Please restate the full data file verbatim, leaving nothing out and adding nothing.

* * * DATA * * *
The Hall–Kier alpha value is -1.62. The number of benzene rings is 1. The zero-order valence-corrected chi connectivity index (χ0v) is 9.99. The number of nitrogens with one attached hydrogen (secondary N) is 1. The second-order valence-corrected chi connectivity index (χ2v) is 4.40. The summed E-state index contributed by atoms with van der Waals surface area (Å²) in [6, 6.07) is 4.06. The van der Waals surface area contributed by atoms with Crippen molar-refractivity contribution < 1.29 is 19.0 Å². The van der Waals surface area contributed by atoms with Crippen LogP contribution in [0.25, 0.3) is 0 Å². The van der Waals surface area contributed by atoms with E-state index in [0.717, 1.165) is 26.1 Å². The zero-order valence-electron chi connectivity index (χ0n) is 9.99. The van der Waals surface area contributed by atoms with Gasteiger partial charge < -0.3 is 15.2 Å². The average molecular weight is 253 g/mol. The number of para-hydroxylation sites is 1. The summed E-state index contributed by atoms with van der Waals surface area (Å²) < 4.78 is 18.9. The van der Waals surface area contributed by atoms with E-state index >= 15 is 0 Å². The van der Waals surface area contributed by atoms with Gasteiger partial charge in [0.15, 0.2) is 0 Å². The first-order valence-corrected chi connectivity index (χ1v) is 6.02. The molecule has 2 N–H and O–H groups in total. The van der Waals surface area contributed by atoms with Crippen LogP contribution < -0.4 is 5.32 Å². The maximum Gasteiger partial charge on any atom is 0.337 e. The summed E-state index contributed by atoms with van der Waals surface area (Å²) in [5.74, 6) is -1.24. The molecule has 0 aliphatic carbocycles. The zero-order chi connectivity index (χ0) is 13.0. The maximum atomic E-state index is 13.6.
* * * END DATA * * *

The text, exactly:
The Hall–Kier alpha value is -1.62. The number of benzene rings is 1. The zero-order valence-corrected chi connectivity index (χ0v) is 9.99. The number of nitrogens with one attached hydrogen (secondary N) is 1. The second-order valence-corrected chi connectivity index (χ2v) is 4.40. The summed E-state index contributed by atoms with van der Waals surface area (Å²) in [6, 6.07) is 4.06. The van der Waals surface area contributed by atoms with Crippen molar-refractivity contribution < 1.29 is 19.0 Å². The van der Waals surface area contributed by atoms with Crippen LogP contribution in [0.25, 0.3) is 0 Å². The van der Waals surface area contributed by atoms with E-state index in [0.717, 1.165) is 26.1 Å². The zero-order valence-electron chi connectivity index (χ0n) is 9.99. The van der Waals surface area contributed by atoms with Gasteiger partial charge < -0.3 is 15.2 Å². The average molecular weight is 253 g/mol. The number of para-hydroxylation sites is 1. The summed E-state index contributed by atoms with van der Waals surface area (Å²) < 4.78 is 18.9. The van der Waals surface area contributed by atoms with E-state index >= 15 is 0 Å². The van der Waals surface area contributed by atoms with Gasteiger partial charge in [0.15, 0.2) is 0 Å². The first-order valence-corrected chi connectivity index (χ1v) is 6.02. The molecule has 2 N–H and O–H groups in total. The van der Waals surface area contributed by atoms with Crippen LogP contribution < -0.4 is 5.32 Å². The maximum Gasteiger partial charge on any atom is 0.337 e. The summed E-state index contributed by atoms with van der Waals surface area (Å²) in [5.74, 6) is -1.24. The molecule has 0 aliphatic carbocycles. The zero-order chi connectivity index (χ0) is 13.0. The maximum atomic E-state index is 13.6.